Wait, Mom or Dad? Celebrating Father’s Day after a dad becomes a woman
If you went to the drug store to buy your dad a Father’s Day card, most of them depicted short haired men standing over barbecues, swinging golf clubs and pushing lawn mowers. I don’t think I’ve ever seen a Father’s Day card that depicts a dad wearing lipstick. Or a dad in a dress. But those dads are out there. Snoqualmie’s Waneta Falcon is one of them.
Waneta is a transgender dad to a son and a daughter, who went from Wayne David to Waneta Dyani.
Waneta says she never felt comfortable in a male body.
“I’ve known as long as I can remember. I would say since 5 years old. I know that I was different and I thought I was the only one in the world who was different.”
So Wayne got married to a woman, had two kids and secretly wore dresses and makeup around the house when no one was home.
“A transgender person could be an excellent spy because we are awesome at hiding things. I mean, I did it for years and years and years and nobody knew.”
Finally Weneta realized that the urges were uncontrollable, and when she was in her mid to late 40’s she succumbed.
“I was married for 18 years and I was caught dressed [like a woman]. If I wasn’t caught dressed I may have stayed in the closet forever. She worked at home and so on the weekends she did hair. I was up in the bedroom and she was on break, or something, and she busted through the locked doors and caught me. That was it.”
She ended up getting a divorce, but the rest of Waneta’s family has been really supportive. For the past 24 years Waneta has operated heavy machinery for the City of Seattle, maintaining the Cedar River Watershed. She came out to her parents the same way she did to her coworkers.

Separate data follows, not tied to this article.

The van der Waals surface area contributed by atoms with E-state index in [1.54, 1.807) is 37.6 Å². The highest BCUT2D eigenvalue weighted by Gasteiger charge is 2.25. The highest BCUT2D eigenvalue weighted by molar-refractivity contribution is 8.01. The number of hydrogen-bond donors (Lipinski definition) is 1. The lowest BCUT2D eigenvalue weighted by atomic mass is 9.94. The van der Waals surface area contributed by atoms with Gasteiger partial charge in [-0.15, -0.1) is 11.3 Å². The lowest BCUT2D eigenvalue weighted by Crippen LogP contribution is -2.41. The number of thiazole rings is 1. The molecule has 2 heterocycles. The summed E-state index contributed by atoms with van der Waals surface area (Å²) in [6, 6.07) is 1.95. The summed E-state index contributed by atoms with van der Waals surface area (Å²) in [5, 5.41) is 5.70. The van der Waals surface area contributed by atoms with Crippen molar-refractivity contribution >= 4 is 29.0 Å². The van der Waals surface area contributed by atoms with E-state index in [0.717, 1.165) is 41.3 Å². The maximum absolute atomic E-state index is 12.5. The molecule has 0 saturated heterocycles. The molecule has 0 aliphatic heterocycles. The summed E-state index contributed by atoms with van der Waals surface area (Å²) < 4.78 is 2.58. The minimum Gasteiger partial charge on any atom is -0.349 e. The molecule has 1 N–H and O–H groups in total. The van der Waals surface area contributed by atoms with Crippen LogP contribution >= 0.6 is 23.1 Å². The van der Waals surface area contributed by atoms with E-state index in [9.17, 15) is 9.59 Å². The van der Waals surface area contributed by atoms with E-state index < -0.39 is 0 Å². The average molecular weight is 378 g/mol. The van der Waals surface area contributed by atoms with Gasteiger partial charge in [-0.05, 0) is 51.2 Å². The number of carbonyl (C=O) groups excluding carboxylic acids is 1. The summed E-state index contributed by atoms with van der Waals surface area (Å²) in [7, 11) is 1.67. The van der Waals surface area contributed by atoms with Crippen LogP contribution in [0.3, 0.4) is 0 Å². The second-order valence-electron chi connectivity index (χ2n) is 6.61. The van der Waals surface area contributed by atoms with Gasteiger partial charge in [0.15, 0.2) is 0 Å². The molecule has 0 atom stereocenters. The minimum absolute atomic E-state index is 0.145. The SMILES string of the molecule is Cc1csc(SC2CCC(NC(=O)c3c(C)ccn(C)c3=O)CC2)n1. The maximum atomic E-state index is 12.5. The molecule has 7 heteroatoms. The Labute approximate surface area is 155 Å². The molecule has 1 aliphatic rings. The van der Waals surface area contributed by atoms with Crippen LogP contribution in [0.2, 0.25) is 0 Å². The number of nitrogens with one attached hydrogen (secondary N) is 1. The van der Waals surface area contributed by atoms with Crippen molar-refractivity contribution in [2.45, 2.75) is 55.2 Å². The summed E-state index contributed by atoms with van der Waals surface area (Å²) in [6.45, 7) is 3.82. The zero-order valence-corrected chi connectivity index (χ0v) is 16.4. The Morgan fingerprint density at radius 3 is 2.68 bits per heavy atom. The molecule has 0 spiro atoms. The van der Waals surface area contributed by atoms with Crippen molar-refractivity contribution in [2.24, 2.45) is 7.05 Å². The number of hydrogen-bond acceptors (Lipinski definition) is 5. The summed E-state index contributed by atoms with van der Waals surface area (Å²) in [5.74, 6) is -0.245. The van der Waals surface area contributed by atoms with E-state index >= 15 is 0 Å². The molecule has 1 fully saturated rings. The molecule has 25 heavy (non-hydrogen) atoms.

“I actually wrote a letter to my division at work about my transition. Emailed it to everyone just to let them know what was going on so it wouldn’t be a big surprise. So I invited my parents over for dinner and I just showed them the letter I had written. At first my mom was really shocked and upset. She calmed down eventually. But my dad was just sitting on the sofa and he was like, ‘Oh well, what’s the big deal?’ They didn’t run out of the house screaming. I just sat next to them and we hugged and I cried.”
Her kids were 12 and 16 at the time, and now Waneta and her son lead round table discussions on how to maintain family relationships when a family member comes out as transgender.
“My son, he was one of my best supporters. If someone were to talk bad about anyone, not just me, any transgender, he would let them know it’s no big deal.”
So now that bearded Wayne is smooth faced Waneta, is she a mom or a dad?
“To my son, I’m Waneta when we’re out in public. Of course, when we’re just around our family, just him and I, it’s Dad. I told both my children, ‘I’m still your dad. I’m not your mom. I’m your dad.’ My mom and my dad, as far as the pronouns go, they’ll say ‘he.’ I don’t try to correct anyone. People at work will use the wrong pronoun and I don’t try and correct them.”
Waneta celebrated Father’s Day with her family yesterday, but does she also celebrate on Mother’s Day?
“No, I would not celebrate Mother’s Day because they have a mother. I’m their dad,” Waneta laughs.
And six years after she came out, Waneta has also become more comfortable living life as a woman.
“In the beginning, of course, it was always wear a dress, and heels and hose and do the entire makeup and just be perfect. Now it’s just like, jeans, yeah, that’s good.”
Waneta encourages people to attend the Pacific Northwest’s Premier Transgender Convention held in Port Angeles every May.